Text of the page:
Top Mistakes to Avoid When Determining Your Company’s Sale Value
I have seen too many owners cost themselves time, money, and reputation by insisting on an unrealistic valuation multiple that drives away quality potential buyers. Here are the top mistakes to avoid when determining the value of your company:
1. Not getting a valuation. At any given time, most owners believe they have an accurate idea of their company’s market value, but their estimates are often colored by a lack of objectivity and a lack of information. For example, they may not be aware of a new trend emerging in their industry or the emergence of new technologies that could seriously undermine their existing business model. They are basing their valuation on gut. A valuation is based on key elements like market reality, company historical performance, and future potential. A valuation also helps temper the owner’s unrealistic expectations so he can embrace more attainable goals.
2. Basing valuation on emotions. Every owner feels an attachment to their company, but that is especially true when they started the business from scratch and nurtured it into a successful, sustainable enterprise. But all too often, I’ll see a client try to quantify their years of work as well as their emotional attachment. “Sweat equity” only results in an unrealistic sale price. In the end, the business reality is simple. The value of your company is what a buyer is willing to pay for it, and they won’t care how much work and care you have invested. They are only concerned with the results your company produces or has the potential to produce.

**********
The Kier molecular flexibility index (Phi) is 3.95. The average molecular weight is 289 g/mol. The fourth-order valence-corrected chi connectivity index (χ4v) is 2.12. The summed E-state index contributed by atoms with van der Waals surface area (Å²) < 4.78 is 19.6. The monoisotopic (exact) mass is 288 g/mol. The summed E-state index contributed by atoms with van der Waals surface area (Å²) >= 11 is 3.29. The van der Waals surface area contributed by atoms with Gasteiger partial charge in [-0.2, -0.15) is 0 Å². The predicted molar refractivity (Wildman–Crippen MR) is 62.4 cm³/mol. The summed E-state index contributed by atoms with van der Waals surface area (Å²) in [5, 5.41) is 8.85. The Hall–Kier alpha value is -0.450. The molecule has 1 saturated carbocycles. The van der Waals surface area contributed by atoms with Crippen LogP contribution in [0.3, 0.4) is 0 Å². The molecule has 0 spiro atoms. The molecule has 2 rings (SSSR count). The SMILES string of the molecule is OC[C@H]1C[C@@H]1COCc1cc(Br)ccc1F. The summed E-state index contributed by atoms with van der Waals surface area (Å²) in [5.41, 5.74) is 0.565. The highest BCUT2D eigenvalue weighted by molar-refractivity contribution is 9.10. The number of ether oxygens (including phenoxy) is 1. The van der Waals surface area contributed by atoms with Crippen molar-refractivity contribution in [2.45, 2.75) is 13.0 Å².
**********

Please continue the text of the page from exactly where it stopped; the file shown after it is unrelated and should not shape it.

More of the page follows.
3. Basing valuation on intangibles. I find it a natural tendency among owners to assume intangibles like branding, customer loyalty, and reputation should have added value when it comes to determining sale price. But many of those intangible assets are being used to generate revenues and cash flow, and their value is generally already included in a normal valuation, so expecting additional payment may be a valuation double dip—a tactic your potential buyer will definitely catch. There are exceptions to this. Your company may have certain proprietary assets that are not being utilized or are underutilized. These could be processes or research and development assets whose value may not reflect correctly in your operating financials.
4. Expecting too much for future growth. It is normal for business owners to want an arm and a leg for the future growth potential of their business. Untapped potential and opportunities for growth—which the current owner chose not to pursue—can and should be used to motivate a prospective buyer and in some cases you may be able to command an upfront premium for this growth potential. But remember, this is exactly the reason why earn-outs were invented, to bridge a valuation gap. You want to maximize your company’s growth potential and the buyer wants to reduce future risk of non-performance. Don’t be surprised if a buyer demands an earn-out; just make sure you have a competent advisor to help you structure it effectively. It is crucial for you to have realistic view of your business value because the odds are once a quality buyer is turned off by an unrealistic and unjustified valuation you’ve usually lost them for good. Rarely do we get do-overs.
We help business owners determine their companies’ baseline value and then help improve that value through various strategic and tactical initiatives. When ready for sale, we leverage our extensive network of financial buyers and strategic corporate acquirers for a maximum payout.
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